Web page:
Chartering a boat can be the vacation of a lifetime. Do yourself a favor and avoid these basic chartering mistakes, based on conversations from vacationing charterers in our marina.
1. During the chart briefing, ask the charter briefing captain about ANYWHERE you’re even remotely thinking of going. At the same time ask about places the boat simply cannot go. I can’t believe the number of charter boats in SW Florida trying to go places they can’t physically go due to draft or other issues. Ask the exact draft of your boat as well as the local tides. Get a tide table and know how to use it for specific anchorages – i.e. add or subtract how much time from the closest tide table. Trust me, having done it, going aground and facing costly (hundred of dollars and up) tow bills will not enhance your vacation.
2. Know how long your holding tank should last. The charter company should be able to give you a fairly accurate estimate based on the size of the holding tank and the number of people you’ll have aboard. I am constantly amazed at how many charterers in our area waste an entire day of their vacation sailing out of their way (away from paradise) seeking a marina to pump out their holding tank. Don’t waste a precious day chasing a pump out if you don’t even need one.
3. Do a VHF radio check with the briefing captain before you leave the dock. And ask about what channel should be used for radio checks if necessary while you’re out. It is not appropriate to call the Coast Guard unless your lives are in danger (fire or taking on serious water) or someone is hurt or ill. Ask at the charter briefing who you should call for less important things – usually either the charter company or after hours a local towing service. Sea Tow or Towboat US are always good bets to call for local knowledge if you’re in US waters.
4. Know VHF channels and hours for local bridges. Bridges in SW Florida answer on Channel 9 and only during the hours they’re open. It doesn’t matter if you call them a gazillion times on Channel 16 — or after hours on Channel 9 — they simply are not going to answer.
5. Know VHF rules. Channel 16 is for hailing and distress ONLY. No chatting, no matter how brief. Switch to a different channel to tell your charter buddy boat you’re entering the anchorage now. Switch your VHF to 1W (low power) in an anchorage, but don’t forget to switch it back to 25W (high power) when you’re underway. Check to see if any local anchorages have unofficial designated channels. It may be that no one in the anchorage monitors Channel 16, only Channel 68 or whatever. Know before you go.
6. If you plan to go to a marina (or a mooring field), know their hours. If you arrive after hours, often there will be no one there to take your VHF call asking what slip and requesting assistance docking. Some marinas close earlier than you might think and some are not open on Sunday. And don’t keep calling and calling on VHF 16 sounding madder and madder that no one is answering.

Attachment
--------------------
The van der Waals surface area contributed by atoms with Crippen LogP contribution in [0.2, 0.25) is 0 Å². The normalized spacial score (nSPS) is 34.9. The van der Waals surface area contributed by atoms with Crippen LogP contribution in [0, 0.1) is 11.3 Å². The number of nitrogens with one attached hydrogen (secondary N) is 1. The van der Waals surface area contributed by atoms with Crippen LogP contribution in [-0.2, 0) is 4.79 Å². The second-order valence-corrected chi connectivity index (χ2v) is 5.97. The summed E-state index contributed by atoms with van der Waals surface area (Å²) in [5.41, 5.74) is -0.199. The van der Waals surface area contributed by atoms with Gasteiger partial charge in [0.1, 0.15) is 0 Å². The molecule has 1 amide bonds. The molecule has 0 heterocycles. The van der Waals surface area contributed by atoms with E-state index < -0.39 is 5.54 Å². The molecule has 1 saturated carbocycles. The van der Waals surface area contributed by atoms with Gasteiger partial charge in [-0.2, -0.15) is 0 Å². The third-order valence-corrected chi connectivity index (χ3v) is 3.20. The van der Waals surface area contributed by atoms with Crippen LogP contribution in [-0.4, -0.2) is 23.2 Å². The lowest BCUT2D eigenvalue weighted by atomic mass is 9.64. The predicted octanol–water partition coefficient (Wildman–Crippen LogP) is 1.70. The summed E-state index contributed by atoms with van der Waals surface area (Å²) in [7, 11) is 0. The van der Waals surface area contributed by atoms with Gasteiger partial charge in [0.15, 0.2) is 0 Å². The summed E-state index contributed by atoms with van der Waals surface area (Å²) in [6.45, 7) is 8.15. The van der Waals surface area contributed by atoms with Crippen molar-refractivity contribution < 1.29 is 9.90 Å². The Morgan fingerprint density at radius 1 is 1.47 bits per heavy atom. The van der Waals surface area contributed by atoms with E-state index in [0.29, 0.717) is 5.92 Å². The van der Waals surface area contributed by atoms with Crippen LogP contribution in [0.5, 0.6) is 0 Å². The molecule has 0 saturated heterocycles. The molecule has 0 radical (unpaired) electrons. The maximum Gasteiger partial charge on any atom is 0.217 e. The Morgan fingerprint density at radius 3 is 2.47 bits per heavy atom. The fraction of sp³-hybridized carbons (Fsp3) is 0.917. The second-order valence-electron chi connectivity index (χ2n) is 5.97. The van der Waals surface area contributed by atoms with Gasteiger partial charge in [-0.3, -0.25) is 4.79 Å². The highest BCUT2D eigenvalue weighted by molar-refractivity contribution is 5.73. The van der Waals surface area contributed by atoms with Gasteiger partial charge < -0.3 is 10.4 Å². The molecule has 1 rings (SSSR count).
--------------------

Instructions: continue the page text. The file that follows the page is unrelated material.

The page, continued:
7. Try not to run out of water! Ask the charter company how much water you have onboard and how much their average guest uses. Being conservative with water will make it last longer and you won’t have to waste charter time refilling water tanks. A big water saving tip: turn OFF the faucet while brushing your teeth or lathering up in the shower, turn it back on just when you need it. Don’t let it run as you would at home.
8. Arrive early. Most anchorages or mooring fields are very busy. If you want to stay somewhere, don’t wait until just before sunset to wander in expecting to find a place to anchor or an open mooring ball. You may be unpleasantly surprised … and in a bit of trouble trying to find a place to stay the night.
9. Make sure you have necessary travel documents – valid passports for outside US waters. Double check to make sure they won’t expire while you’re on vacation!
10. Everyone gets seasick sometime. Hopefully it won’t be you, but a swell on the port stern quarter while motorsailing (i.e. diesel fumes in the cockpit) gets me every time. So be prepared. Our medicine of choice is meclizine because we don’t have to take it ahead of time and it kicks in in about 20 minutes (way too long, but better than suffering through the side effects if I don’t need the meds). We get it by asking at the pharmacy. It is not an over the counter drug unless you specify at the pharmacy (behind the counter) that it’s for seasickness. Most pharmacists will insist it’s the same as Bonine, but Bonine puts me to sleep and meclizine doesn’t. Not being a pharmacist, I cannot comment except to say we insist on meclizine.
A few other tips:
1. Pack light, preferably in a soft sided duffel bag rather than a hard sided suitcase that will be difficult to store. A soft duffel bag will simply roll up and vanish after you unpack aboard. Don’t forget an extra swimsuit. No fun putting a chilly clammy not quite dry swimsuit back on the next day. And don’t overlook a rain jacket for an occasional overcast day. A light jacket or sweater for cooler evenings is a good idea as is whatever you’ll want to wear if you go ashore for dinner.
2. Go light on shoes, most people (including me) take too many shoes everywhere. 🙂 Don’t forget that hard soled shoes are not allowed on many boats — you’ll need either boat shoes … or go barefoot aboard & leave your shoes close to where you get on. Usually a pair of water shoes or flip flops, something to walk ashore and maybe a pair to go out to dinner is more than sufficient depending on your itinerary.
3. Don’t forget sunscreen and bugspray. Preferably with no oils – oils stain boat upholstery and are not good aboard.
Above all, enjoy your charter! And remember, you’ll enjoy it more by being prepared with the questions above answered in your charter briefing! If I’ve missed something, please leave a comment and share! Cheers! Jan